The parents took up the matter with the temple authorities.
“Many of us said, ‘Look this boy did a foolish thing’,” a
temple official told India Abroad on condition of anonymity, referring to Prakash G Rajyaguru, 46, who has been
charged with second-degree unlawful surveillance and
endangering the welfare of a minor.
“This matter could be settled between the families,” the
family was advised, per the official. “There is no need to go
to the police.”
Rajyaguru, married with two teenage boys, has been
active in Indian cultural organizations and has been an
official and volunteer at the temple for over a decade.
Though not an office bearer at the temple for some
time, he attended its activities and also volunteered at a
weeklong summer camp held for children at the temple a
few months ago.
The police say the man never molested children.
‘He liked young girls,’ Lieutenant Joseph A LaCorte was
quoted as saying in BostonNews.Com ‘That age group
seemed to pique his interest. We have an abundance of pos-
sible evidence that we are still reviewing.’
As the investigation continued, LaCorte said, detec-
tives learned of another family that found a camera in
He said the camera found by the first family was ‘just a
portable little type camera, I guess what you might call a
lipstick camera that he could just set down, record what he
wanted, go right back in and grab it and no one would even
realize it was there.’ The police have not said anything
about the camera found in the second home.
Rajyaguru, who is free on a $50,000 bond, denied all
allegations and charges to the local media.
When the police seized his computer and camera, they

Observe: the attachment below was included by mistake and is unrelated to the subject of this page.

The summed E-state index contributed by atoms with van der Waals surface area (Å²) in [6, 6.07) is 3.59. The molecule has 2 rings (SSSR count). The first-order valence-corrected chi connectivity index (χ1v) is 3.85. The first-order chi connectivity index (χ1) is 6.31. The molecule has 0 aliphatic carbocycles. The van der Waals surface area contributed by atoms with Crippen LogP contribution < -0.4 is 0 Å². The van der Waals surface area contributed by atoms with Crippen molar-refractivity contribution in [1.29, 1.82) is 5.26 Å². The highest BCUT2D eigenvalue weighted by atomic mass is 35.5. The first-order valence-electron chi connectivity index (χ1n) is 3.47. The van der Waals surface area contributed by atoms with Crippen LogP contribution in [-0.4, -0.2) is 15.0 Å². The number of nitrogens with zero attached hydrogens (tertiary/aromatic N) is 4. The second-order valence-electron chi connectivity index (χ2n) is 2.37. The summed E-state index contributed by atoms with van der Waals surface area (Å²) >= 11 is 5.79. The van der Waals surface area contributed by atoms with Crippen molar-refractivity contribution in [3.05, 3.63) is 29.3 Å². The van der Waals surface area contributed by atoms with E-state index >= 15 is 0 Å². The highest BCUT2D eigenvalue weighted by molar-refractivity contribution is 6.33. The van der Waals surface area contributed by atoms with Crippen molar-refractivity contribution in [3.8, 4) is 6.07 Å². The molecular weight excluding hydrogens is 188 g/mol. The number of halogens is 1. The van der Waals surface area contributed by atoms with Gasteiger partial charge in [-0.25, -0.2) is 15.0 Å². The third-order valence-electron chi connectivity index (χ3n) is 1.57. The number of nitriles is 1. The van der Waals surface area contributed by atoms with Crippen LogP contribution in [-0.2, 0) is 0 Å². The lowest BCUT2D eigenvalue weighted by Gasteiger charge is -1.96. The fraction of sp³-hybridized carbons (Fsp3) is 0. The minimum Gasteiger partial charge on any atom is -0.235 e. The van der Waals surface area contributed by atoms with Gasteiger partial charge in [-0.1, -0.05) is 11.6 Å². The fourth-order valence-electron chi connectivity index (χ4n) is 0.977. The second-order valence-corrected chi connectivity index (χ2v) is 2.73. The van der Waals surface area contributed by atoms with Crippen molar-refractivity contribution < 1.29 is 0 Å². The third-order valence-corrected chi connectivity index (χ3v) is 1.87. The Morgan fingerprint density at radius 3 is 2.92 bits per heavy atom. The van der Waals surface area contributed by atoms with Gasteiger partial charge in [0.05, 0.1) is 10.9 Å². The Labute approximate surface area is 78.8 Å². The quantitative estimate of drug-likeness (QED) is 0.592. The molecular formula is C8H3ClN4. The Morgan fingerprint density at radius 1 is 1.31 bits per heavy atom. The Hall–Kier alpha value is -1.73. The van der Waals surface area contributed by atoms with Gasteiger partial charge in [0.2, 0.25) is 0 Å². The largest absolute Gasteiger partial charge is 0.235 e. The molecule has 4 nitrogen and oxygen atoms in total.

also found a video of a changing room at the temple.
“But there were no people in that video,” said the source
at the temple. Rumors have been swirling around the
arrest, he said, and some people have even accused the
temple for not alerting the community.
“There is a lot of exaggeration here,” the source added.
“Some people are adding mirchi and masala.”
Over a dozen people in the Indian community have writ-
ten to the police, thanking them for the arrest.
‘As a vibrant community association of Indian Americans
living in Buffalo, we are shocked and saddened by the news
of criminal wrongdoing against women and children by
Prakash Rajyaguru.’ Brij Bansal, president of the Indian
Association of Buffalo, wrote on the organization’s Web
site. ‘We condemn his actions and exhort the community to
come forward with any details to help the police in their
case against him.’
The first victim’s family, which has asked for anonymity,
is believed to have been upset with the court for the ‘low’
“But his (Rajyaguru’s) life is ruined,” The temple official
said. “His wife has gone to her parents in New Jersey along
with her sons. And this boy is left alone to look after his
aged and weak parents.”
Francis Fukuyama on India,
US, China, and ‘vetocracy’
Voyeurism allegations jolt Hindu temple congregation
Dr Francis Fukuyama at Johns Hopkins University in Washington, DC, October 8, 2008. LARRY DOWNING/REU TERS